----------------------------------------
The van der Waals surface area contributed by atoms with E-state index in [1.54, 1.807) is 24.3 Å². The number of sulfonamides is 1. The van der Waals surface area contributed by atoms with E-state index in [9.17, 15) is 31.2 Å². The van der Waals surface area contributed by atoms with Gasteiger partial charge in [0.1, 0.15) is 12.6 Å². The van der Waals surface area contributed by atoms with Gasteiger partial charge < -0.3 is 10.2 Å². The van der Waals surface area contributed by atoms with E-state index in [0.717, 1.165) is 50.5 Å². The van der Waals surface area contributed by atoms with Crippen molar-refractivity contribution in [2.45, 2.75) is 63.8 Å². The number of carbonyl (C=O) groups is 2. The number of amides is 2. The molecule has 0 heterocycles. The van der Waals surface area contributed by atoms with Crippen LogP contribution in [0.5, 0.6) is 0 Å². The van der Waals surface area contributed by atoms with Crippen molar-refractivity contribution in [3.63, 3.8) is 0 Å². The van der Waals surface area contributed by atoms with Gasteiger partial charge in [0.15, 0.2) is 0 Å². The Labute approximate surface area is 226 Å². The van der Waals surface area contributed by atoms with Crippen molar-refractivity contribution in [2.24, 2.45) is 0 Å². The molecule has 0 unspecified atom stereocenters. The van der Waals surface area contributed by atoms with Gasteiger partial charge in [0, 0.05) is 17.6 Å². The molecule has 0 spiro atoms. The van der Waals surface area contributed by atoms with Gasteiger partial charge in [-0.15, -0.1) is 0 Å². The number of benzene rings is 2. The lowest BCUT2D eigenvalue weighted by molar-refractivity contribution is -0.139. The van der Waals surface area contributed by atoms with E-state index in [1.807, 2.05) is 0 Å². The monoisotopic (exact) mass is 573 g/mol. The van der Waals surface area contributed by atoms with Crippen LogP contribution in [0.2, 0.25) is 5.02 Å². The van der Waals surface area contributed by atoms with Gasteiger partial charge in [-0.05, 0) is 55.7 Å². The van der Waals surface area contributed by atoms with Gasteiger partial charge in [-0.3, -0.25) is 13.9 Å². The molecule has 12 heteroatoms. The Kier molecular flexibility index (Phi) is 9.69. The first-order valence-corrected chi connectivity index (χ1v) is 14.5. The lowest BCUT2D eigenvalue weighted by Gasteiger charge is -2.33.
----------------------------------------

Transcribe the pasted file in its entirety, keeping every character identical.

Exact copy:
The van der Waals surface area contributed by atoms with E-state index in [1.54, 1.807) is 24.3 Å². The number of sulfonamides is 1. The van der Waals surface area contributed by atoms with E-state index in [9.17, 15) is 31.2 Å². The van der Waals surface area contributed by atoms with Gasteiger partial charge in [0.1, 0.15) is 12.6 Å². The van der Waals surface area contributed by atoms with Gasteiger partial charge < -0.3 is 10.2 Å². The van der Waals surface area contributed by atoms with E-state index in [0.717, 1.165) is 50.5 Å². The van der Waals surface area contributed by atoms with Crippen molar-refractivity contribution in [2.45, 2.75) is 63.8 Å². The number of carbonyl (C=O) groups is 2. The number of amides is 2. The molecule has 0 heterocycles. The van der Waals surface area contributed by atoms with Crippen LogP contribution in [0.5, 0.6) is 0 Å². The van der Waals surface area contributed by atoms with Crippen molar-refractivity contribution in [3.63, 3.8) is 0 Å². The van der Waals surface area contributed by atoms with Gasteiger partial charge in [0.15, 0.2) is 0 Å². The Labute approximate surface area is 226 Å². The van der Waals surface area contributed by atoms with Crippen molar-refractivity contribution in [2.24, 2.45) is 0 Å². The molecule has 0 unspecified atom stereocenters. The van der Waals surface area contributed by atoms with Gasteiger partial charge in [0, 0.05) is 17.6 Å². The molecule has 0 spiro atoms. The van der Waals surface area contributed by atoms with Gasteiger partial charge in [-0.15, -0.1) is 0 Å². The number of benzene rings is 2. The lowest BCUT2D eigenvalue weighted by molar-refractivity contribution is -0.139. The van der Waals surface area contributed by atoms with E-state index in [1.807, 2.05) is 0 Å². The monoisotopic (exact) mass is 573 g/mol. The van der Waals surface area contributed by atoms with Crippen LogP contribution in [0.2, 0.25) is 5.02 Å². The van der Waals surface area contributed by atoms with Gasteiger partial charge in [-0.05, 0) is 55.7 Å². The van der Waals surface area contributed by atoms with Gasteiger partial charge in [-0.3, -0.25) is 13.9 Å². The molecule has 12 heteroatoms. The Kier molecular flexibility index (Phi) is 9.69. The first-order valence-corrected chi connectivity index (χ1v) is 14.5. The lowest BCUT2D eigenvalue weighted by Gasteiger charge is -2.33.